# Symmetry & Crystal Structures

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Symmetry & Crystal Structures
Solid State Physics 355 Topic 1 Symmetry & Crystal Structures

Crystals Atoms that are bound together, do so in a way that minimizes their energy. This most often leads to a periodic arrangement of the atoms in space. If the arrangement is purely periodic we say that it is crystalline. The stable bonding arrangement implies that the spatial arrangement of the positive ion cores and the outer electrons has less total energy than any other arrangement, including infinite separation. The difference in energy of a configuration with respect to that of individual atoms is the cohesive energy, which varies from 0.1 eV/atom for van der Waals bonding to more than 7 eV/atom for some covalent and metallic compounds.

Crystal = Lattice + Basis
A lattice is not an arrangement of atoms. It is a geometric arrangement of mathematical points. To describe a crystal structure, we must specify both a lattice, or Bravais lattice, and a basis associated with each point. The basis consists of the atoms, their spacings, and bond angles, such that every atom in the crystal is accounted for. The basis is one atom for argon and sodium, two atoms for silicon, 4 for Ge, etc.

Unit Cell A unit cell contains the basis and is repeated in 3 dimensions to fill a volume of space defined by the basis vectors a, b, and c. The volume is given by… V = a x b . C. The choice of unit cell is arbitrary. Cell A is the most obvious choice for a primitive unit cell, but B, C, and D are also primitive cells that will work. E is not primitive. For structures of lower symmetry, the choice of unit cell may not be so obvious.

Face-centered Cubic Lattice
The three interior angles formed between unit cell edges are called: a (alpha, between edges a2 & a3) b (beta, between edges a1 & a3) g (gamma, between edges a1 & a2) In the FCC rhombohedral standard reduced cell, it can be shown that a = b = g = 60.  Note that a cube is a just a special rhombohedron, with a = b = g = 90. In the Face Centered Cubic (FCC) unit cell there is one basis atom at each corner and one basis atom in each face.  There are 4 atoms per unit cell: (1/8)8 + (1/2)6 = 4. The simplest primitive cell is actually rhombohedral. Its volume is ¼ that of the cubic, as we might expect. In your book you’ll read about the 7 crystal systems for which there are 14 three dimensional bravais lattices. One of those crystal systems is cubic, which comes in 3 flavors, simple, fcc, and bcc. The volume of the rhombohedral cell is one-fourth that of the cube.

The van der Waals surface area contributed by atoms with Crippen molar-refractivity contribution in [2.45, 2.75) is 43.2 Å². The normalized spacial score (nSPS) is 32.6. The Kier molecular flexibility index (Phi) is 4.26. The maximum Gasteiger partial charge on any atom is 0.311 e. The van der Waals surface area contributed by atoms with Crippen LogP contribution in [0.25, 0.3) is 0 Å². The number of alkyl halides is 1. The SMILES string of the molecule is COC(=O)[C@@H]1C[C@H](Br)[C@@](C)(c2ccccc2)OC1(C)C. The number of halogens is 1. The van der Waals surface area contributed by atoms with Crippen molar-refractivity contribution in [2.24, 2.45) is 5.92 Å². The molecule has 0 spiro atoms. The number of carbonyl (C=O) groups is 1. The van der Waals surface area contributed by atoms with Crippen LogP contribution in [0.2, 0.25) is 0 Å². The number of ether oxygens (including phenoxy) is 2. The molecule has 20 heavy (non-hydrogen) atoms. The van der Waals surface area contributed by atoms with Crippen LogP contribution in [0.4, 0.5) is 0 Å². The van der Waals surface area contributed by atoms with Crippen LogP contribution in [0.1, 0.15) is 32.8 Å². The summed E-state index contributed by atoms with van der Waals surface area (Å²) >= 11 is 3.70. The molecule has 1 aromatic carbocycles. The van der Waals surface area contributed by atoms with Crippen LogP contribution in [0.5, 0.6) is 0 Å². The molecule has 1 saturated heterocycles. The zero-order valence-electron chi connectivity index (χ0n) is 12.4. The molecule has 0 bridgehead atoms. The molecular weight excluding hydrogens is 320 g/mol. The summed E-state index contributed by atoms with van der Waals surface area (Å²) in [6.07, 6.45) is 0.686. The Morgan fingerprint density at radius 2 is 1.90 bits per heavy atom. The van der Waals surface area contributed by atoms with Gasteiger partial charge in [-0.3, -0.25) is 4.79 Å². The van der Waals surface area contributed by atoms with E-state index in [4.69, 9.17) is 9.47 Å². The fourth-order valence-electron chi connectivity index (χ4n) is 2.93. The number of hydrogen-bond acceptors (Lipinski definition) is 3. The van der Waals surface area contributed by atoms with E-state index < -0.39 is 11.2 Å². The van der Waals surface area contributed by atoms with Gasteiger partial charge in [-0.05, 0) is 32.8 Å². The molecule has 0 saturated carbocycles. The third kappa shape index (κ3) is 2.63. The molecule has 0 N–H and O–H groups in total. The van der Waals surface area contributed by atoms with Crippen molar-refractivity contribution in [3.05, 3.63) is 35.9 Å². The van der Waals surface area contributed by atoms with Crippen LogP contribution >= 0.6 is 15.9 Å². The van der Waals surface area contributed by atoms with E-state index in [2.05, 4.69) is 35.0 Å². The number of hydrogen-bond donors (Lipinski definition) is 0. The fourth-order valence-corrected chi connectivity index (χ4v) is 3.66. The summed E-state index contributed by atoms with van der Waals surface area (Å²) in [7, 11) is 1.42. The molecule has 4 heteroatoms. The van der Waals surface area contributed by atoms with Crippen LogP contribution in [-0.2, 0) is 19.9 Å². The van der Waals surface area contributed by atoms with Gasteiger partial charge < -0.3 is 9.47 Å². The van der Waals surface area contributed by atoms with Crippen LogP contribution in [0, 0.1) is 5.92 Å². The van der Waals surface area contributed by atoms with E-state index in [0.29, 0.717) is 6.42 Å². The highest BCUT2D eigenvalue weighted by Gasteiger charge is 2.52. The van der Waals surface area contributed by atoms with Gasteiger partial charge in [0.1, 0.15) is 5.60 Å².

BaTiO3

Body-centered Cubic Lattice
In the Body Centered Cubic (BCC) unit cell there is one host atom (lattice point) at each corner of the cube and one host atom in the center of the cube: Z = 2

Symmetry Operations Translational Reflection at a plane
Rotation about an axis Inversion through a point Glide (=reflection + translation) Screw (=rotation + translation)

Rotations Although objects themselves may appear to have 5-fold, 7-fold, 8-fold, or higher-fold rotation axes, these are not possible in crystals.  The reason is that the external shape of a crystal is based on a geometric arrangement of atoms.  Note that if we try to combine objects with 5-fold and 8-fold apparent symmetry, that we cannot combine them in such a way that they completely fill space.

Mirror Symmetry The operation is done by imagining that you cut the object in half, then place a mirror next to one of the halves of the object along the cut.  If the reflection in the mirror reproduces the other half of the object, then the object is said to have mirror symmetry.  The plane of the mirror is an element of symmetry referred to as a mirror plane, and is symbolized with the letter m.  As an example, the human body is an object that approximates mirror symmetry, with the mirror plane cutting through the center of the head, the center of nose and down to the groin. Water molecule – 2 planes Benezene – 7 planes